Jebali: Tunisia revolution 'at a crossroads'

'The worst is to believe that freedom and democracy are not compatible with Islam'

BERLIN - Tunisian Prime Minister Hamadi Jebali said in Germany Wednesday his country was at a crossroads after last year's ouster of the Ben Ali regime, as the old system had not yet been fully overthrown.
"It is true that we toppled (the dictatorship) because the former president had to flee," Jebali told the DGAP foreign policy think tank. "But the whole system has not yet been overturned."
"The Tunisian revolution is now at a crossroads," he added.
Jebali, who also held talks with German Chancellor Angela Merkel Wednesday, said there was "some kind of resistance" by those who would like to turn the clock back to a past heavily marked by corruption.
"Tunisia's biggest danger is the conflict between reactionists and modernists," said Jebali, referring to fundamentalist Salafists.
"The worst is to believe that freedom and democracy are not compatible with Islam," he added.
Jebali, who is the number two in the moderate Islamist Ennahda party, called for a new Marshall plan to help Tunisia meet economic challenges.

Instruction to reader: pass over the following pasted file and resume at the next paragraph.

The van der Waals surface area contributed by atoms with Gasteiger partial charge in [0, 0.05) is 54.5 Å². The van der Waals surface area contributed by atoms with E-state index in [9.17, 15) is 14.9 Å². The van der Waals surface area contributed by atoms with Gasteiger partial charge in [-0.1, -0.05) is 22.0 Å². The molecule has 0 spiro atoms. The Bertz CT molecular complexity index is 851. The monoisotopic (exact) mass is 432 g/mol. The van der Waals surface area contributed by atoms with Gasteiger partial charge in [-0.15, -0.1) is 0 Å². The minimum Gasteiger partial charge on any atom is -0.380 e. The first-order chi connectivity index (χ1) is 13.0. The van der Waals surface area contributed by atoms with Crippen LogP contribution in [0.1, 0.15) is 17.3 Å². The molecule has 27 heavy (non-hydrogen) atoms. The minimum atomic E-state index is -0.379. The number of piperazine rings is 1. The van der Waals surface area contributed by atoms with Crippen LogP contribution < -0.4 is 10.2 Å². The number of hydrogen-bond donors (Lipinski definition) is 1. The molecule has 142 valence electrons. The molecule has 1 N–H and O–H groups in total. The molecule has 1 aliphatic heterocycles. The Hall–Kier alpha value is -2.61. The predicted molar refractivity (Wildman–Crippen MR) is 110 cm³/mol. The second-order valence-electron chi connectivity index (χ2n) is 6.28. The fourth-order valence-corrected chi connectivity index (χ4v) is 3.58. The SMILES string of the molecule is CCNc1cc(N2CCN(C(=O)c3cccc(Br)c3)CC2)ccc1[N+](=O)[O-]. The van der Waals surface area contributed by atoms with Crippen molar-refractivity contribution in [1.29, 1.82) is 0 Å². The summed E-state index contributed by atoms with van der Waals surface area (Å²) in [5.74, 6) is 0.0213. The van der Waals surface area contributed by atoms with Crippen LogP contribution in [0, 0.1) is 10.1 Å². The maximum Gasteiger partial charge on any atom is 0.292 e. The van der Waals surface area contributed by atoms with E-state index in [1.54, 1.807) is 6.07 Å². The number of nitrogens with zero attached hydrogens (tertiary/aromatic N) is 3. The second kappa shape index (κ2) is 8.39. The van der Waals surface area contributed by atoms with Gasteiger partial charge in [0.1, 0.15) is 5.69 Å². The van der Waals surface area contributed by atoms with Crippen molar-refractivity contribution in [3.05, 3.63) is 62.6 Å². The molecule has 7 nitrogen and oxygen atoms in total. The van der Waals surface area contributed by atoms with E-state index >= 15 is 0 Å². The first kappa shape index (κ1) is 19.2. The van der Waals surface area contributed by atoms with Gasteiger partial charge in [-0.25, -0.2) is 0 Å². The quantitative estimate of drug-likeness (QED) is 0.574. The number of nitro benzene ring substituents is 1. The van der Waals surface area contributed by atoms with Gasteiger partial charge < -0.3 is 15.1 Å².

"We do not want to beg," he said, while adding Tunisia needed money to improve its infrastructure, notably in regions away from the coast which he said had not seen enough funds for decades.
Investment was also needed in the education sector, administration and renewable energy. Western aid is welcome, he said.
Jebali called on tourists to continue to come to Tunisia after the sector saw revenues plunge by a third last year as the uprising that felled Zine El Abidine Ben Ali forced hotels shut and led to thousands of job losses.
Tourism is a key sector for the country, making up seven percent of its output and directly employing 400,000 people. However, the industry has been struggling to recover from the January 2011 revolution.